Archive for category Eternal Life

John 18:1-19:42 The crucifixion of Jesus

“”On this day, when “Christ our passover was sacrificed,” the Church mediates on the passion of her Lord and Spouse, adores the cross, commemorates her origin from the side of Christ asleep on the cross, and intercedes for the salvation of the whole world” (Circular Letter Concerning the Preparation and Celebration of the Easter Feasts (Prot. 0) January 16, 1988 by the Sacred Congregation for Divine Worship no. 58)

 Terrorism is nothing new. It’s probably as old as the human race.

 In fact the cradle of civilization, now Iraq, was the home of the most infamous terrorists of antiquity, the Assyrians. Their goal was to conquer their neighbors in a way that would minimize initial resistance and subsequent rebellion. To do this, they knew fear would be their greatest weapon. Simple threat of death for those who resisted was not enough because many would prefer death to slavery. So the Assyrians developed the technology to produce the maximum amount of pain for the longest amount of time prior to death. It was called crucifixion. This ingenious procedure proved to be very effective terror tactic indeed.

 It was the policy of the Roman Empire to adopt from conquered peoples whatever appeared useful. They found crucifixion an excellent tool of intimidation. The humiliation of being stripped naked to die in a public spectacle was particularly loathsome to Jews for whom public nudity was an abomination. Incidentally, crucifixion was deemed so horrible that Roman law forbade that it be carried out on a Roman citizen, even a traitor. It was reserved only for slaves and conquered peoples.

 At the beginning of his last week, Jesus was greeted in Jerusalem as a heroic savior, someone to free the Jews from Roman authority. By the end of the week, Jesus was no longer seen as a hero. He was even betrayed by Judas, the treasurer of the apostles, for thirty shekels of silver which is the monetary worth of a slave. Denied thrice by Peter, whom he has chosen to be the head of the apostles. Abandoned by the other apostles except John. Demanded to be crucified by the same people who shouted, “Hosanna to the Son of David! Blessed is the one who comes in the name of the Lord! Hosanna in the highest heaven!” [Mt. 21:9]. Lastly, “rejected by the elders and the chief priests and the scribes,” who handed him to the Gentiles to be mocked, scourged and crucified (see Lk 24:26-27. 44-45; Mk 8:31; Mt 20:19.) as he prophesied earlier.

 Jesus’ violent death was not the result of chance in an unfortunate coincidence of circumstances, but is part of the mystery of God’s plan, as St. Peter explains to the Jews of Jerusalem in his first sermon on Pentecost: “This Jesus [was] delivered up according to the definite plan and foreknowledge of God” (Act 2:23). This biblical language does not mean that those who handed him over were passive players in a scenario written in advance by God (cf. Acts 3:13, CCC 599).

For the sake of accomplishing his plan of salvation, God permitted the acts that flowed from their blindness (cf. Mt 26:54; Jn 18:36; 19:11; Acts 3:17-18). The Scriptures had foretold this divine plan of salvation through putting to death of “the righteous one, my Servant” as a mystery of universal redemption, that is, as the ransom that would free men from the slavery of sin (Is 53:11; cf. 53:12; Jn 8:34-36; Acts 3:14). Hence, Christ died for our sins in accordance with the Scriptures.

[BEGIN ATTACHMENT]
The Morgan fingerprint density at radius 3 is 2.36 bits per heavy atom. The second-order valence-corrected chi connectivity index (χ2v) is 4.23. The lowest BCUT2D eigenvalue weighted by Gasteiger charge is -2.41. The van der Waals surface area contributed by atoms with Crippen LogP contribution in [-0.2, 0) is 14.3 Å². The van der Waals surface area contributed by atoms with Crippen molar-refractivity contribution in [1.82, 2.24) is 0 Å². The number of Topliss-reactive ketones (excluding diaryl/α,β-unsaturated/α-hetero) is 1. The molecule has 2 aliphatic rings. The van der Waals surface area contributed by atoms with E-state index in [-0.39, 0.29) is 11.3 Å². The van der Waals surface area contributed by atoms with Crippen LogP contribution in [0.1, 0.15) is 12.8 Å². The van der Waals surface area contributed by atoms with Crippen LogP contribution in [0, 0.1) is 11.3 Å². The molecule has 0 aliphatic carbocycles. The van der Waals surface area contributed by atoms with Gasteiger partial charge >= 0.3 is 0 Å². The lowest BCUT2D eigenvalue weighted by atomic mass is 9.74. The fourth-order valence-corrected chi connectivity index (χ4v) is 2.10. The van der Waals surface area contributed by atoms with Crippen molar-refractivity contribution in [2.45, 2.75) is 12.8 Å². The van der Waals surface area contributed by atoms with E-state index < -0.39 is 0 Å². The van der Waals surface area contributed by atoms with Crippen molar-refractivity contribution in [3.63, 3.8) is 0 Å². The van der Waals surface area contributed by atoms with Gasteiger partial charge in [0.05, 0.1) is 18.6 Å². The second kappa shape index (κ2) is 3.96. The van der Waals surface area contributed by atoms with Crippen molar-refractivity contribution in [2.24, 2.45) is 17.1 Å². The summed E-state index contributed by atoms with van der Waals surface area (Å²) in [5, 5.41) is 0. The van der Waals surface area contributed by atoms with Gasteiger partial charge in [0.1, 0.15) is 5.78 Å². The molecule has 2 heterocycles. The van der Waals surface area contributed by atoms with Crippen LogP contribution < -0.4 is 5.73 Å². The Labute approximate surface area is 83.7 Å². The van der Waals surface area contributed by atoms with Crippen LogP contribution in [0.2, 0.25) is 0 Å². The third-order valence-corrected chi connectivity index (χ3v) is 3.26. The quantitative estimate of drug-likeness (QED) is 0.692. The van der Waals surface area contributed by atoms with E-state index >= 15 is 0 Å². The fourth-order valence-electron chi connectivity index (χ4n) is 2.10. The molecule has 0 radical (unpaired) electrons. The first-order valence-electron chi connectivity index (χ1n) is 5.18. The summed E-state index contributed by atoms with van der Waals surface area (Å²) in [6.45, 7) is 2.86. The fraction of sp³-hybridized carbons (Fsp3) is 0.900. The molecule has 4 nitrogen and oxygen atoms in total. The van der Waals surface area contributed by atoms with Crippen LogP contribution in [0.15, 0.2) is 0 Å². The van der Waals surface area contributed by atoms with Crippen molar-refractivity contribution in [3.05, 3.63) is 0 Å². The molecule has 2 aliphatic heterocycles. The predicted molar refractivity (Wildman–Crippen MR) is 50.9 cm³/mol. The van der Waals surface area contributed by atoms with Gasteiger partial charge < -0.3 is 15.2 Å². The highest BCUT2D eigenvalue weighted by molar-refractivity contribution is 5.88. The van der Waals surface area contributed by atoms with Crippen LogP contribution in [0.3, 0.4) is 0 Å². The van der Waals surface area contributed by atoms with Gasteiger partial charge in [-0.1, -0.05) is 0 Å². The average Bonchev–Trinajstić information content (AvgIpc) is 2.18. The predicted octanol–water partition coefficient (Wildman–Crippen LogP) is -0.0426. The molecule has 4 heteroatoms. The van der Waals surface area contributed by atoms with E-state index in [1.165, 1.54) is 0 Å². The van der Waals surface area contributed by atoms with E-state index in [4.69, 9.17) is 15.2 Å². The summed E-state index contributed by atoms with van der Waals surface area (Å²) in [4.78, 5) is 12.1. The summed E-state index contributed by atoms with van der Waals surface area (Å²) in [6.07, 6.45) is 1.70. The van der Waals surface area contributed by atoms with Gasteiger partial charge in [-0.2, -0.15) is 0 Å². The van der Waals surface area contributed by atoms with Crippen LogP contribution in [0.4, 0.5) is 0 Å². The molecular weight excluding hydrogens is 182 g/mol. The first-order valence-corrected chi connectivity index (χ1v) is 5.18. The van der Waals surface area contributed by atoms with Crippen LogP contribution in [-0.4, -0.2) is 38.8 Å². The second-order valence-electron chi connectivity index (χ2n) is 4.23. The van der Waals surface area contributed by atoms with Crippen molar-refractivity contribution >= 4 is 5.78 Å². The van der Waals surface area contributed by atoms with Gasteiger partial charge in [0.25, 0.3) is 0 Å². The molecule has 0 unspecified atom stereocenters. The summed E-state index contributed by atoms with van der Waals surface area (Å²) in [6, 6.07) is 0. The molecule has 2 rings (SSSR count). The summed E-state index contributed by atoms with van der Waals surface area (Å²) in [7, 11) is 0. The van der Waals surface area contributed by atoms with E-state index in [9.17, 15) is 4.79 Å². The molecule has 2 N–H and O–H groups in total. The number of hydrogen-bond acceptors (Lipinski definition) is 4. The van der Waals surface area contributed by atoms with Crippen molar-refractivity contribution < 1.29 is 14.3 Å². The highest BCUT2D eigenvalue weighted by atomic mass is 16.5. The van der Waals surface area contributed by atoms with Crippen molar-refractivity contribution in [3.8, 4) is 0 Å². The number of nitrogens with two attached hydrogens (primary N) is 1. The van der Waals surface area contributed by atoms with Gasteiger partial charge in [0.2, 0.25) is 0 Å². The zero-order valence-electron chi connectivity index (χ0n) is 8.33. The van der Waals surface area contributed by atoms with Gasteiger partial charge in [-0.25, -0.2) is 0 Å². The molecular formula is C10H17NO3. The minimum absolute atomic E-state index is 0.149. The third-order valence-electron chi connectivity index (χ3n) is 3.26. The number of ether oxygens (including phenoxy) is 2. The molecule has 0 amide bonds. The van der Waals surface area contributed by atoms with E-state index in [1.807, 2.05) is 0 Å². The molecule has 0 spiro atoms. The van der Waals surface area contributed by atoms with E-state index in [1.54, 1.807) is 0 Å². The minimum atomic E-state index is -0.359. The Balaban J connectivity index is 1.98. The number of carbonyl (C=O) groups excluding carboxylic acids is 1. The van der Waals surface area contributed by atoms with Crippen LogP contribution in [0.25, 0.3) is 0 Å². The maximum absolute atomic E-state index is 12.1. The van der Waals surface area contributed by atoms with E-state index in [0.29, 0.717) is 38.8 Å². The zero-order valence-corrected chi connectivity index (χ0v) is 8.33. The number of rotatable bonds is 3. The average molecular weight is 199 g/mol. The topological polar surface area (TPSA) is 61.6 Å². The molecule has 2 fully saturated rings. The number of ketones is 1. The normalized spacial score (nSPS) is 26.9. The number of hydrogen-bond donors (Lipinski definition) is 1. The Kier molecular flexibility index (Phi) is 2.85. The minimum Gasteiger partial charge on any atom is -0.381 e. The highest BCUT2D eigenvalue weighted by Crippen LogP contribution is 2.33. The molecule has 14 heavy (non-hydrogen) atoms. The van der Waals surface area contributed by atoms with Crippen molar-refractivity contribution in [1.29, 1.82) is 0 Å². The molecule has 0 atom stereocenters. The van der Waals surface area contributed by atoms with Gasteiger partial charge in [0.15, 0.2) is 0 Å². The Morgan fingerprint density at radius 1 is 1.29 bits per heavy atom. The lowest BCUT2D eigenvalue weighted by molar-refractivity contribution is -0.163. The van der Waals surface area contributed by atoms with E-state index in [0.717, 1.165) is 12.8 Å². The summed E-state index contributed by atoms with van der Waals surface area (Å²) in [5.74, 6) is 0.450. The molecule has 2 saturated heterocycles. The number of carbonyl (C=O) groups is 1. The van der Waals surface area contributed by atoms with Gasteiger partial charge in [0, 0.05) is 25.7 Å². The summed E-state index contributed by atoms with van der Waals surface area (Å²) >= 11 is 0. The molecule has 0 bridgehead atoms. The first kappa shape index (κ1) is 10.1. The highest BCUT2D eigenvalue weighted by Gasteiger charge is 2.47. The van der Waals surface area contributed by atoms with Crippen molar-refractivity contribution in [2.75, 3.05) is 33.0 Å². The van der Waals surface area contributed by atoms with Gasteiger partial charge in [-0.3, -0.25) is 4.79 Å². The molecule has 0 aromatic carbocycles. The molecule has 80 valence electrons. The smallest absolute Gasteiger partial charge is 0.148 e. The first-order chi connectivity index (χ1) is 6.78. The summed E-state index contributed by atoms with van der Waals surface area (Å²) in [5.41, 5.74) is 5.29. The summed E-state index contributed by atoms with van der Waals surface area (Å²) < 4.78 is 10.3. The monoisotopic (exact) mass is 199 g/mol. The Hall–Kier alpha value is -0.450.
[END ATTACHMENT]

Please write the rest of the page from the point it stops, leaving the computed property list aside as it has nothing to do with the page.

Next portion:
Faithful to the saving mission he received from God the Father, Jesus “humbled Himself and became obedient to the point of death, even death on a cross.” [Phil. 2:8] In His Divine incarnation, He humbled Himself, taking the form of a slave, being born in human likeness.  Jesus did not empty Himself of His Divinity but He voluntarily gave up the Divine glory to which He was entitled, a glory that would be restored at His exaltation. [Jn. 17:5; Mt. 17:1-8]

]Having humbled Himself, even unto death, God exalted Jesus, giving Him the Name that is above every name. [Phil. 2:9; Eph. 1:21; Heb. 1:4; 1 Pet. 3:22] That at the Name of Jesus, in an act of religious adoration, every knee should bend, in Heaven and on earth, and every tongue should confess that Jesus Christ is Lord, to the glory of God the Father. [Phil. 2:10-11; 1 Cor. 12:3; Rom. 10:9; Col. 2:6]

John the evangelist captures the mystery of salvation when he writes, God so loved the world that He gave His only begotten Son so that whoever believes will not die but may have eternal life (Jn 3:16). Hence, it was not the nails that hung Jesus on the cross but God’s love for us in his Son Jesus Christ, the image of God’s compassionate and gracious love for His people.

Have faith in God and in the One whom He sent for us and for our salvation. As John says, “And this is eternal life, that they may know you, the only true God, and Jesus Christ whom you have sent” (Jn 17:3). Besides, “without faith it is impossible to please God” (Hebrews 11:6). “

We adore you, O Christ, and we praise you. Because by your holy cross, you have redeemed the world” (St. Francis of Assisi). Tell the world of His LOVE.

 

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All Souls’ Day

Yesterday, we celebrated the solemnity of “All Saints” day; today, we are celebrating the “Commemoration of All the Faithful Departed,” this feast also being known as “All Souls’ Day.”

Since both of these feasts concern the departed, some of you may ask yourselves, “What is the difference between these two feasts?” On All Saints’ Day, we commemorate those who are in heaven, those who die in God’s grace and friendship and are perfectly purified live forever with Christ. While the Commemoration of All the Faithful Departed we remember those who are still in Purgatory, those who die in God’s grace and friendship that need to undergo purification after death so as to achieve the holiness necessary to enter the joy of heaven.   

The Church gives the name Purgatory to this final purification of the elect, which is entirely different from the punishment of the damned (Cf. Council of Florence (1439): DS 1304; Council of Trent (1563): DS 1820; (1547): 1580; see also Benedict XII, Benedictus Deus (1336): DS 1000). The Church formulated her doctrine of faith on Purgatory especially at the Councils of Florence and Trent. The tradition of the Church, by reference to certain texts of Scripture, speaks of a cleansing fire (Cf. 1 Cor 3:15; 1 Pt 1:7) (cf. CCC 1031).

Why do we need to commemorate all the faithful departed especially our loved ones?

First, because we believe in the communion of saints. Otherwise stated, we believe in the communion of the Church of heaven and earth. Our catechism teaches us that there are three states of the Church. Those who are in heaven belong to the Triumphant Church; those who are in Purgatory belong to the Suffering Church; those who are still on earth belong to the Pilgrim or Militant Church.